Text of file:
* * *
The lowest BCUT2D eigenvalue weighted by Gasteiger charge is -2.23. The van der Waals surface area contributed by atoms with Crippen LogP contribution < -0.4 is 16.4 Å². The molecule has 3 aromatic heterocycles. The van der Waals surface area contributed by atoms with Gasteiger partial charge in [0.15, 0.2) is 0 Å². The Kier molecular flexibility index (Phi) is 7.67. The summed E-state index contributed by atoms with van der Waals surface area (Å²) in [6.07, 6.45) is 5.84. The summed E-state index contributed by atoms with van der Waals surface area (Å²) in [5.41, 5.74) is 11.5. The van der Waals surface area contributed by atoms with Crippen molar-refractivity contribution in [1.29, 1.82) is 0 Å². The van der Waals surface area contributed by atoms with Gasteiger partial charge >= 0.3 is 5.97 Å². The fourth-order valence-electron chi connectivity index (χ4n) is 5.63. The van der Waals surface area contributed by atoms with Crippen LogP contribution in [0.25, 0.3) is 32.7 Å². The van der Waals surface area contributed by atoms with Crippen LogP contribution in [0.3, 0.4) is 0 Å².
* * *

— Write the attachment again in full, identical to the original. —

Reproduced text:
The lowest BCUT2D eigenvalue weighted by Gasteiger charge is -2.23. The van der Waals surface area contributed by atoms with Crippen LogP contribution < -0.4 is 16.4 Å². The molecule has 3 aromatic heterocycles. The van der Waals surface area contributed by atoms with Gasteiger partial charge in [0.15, 0.2) is 0 Å². The Kier molecular flexibility index (Phi) is 7.67. The summed E-state index contributed by atoms with van der Waals surface area (Å²) in [6.07, 6.45) is 5.84. The summed E-state index contributed by atoms with van der Waals surface area (Å²) in [5.41, 5.74) is 11.5. The van der Waals surface area contributed by atoms with Crippen molar-refractivity contribution in [1.29, 1.82) is 0 Å². The van der Waals surface area contributed by atoms with Gasteiger partial charge >= 0.3 is 5.97 Å². The fourth-order valence-electron chi connectivity index (χ4n) is 5.63. The van der Waals surface area contributed by atoms with Crippen LogP contribution in [0.25, 0.3) is 32.7 Å². The van der Waals surface area contributed by atoms with Crippen LogP contribution in [0.3, 0.4) is 0 Å².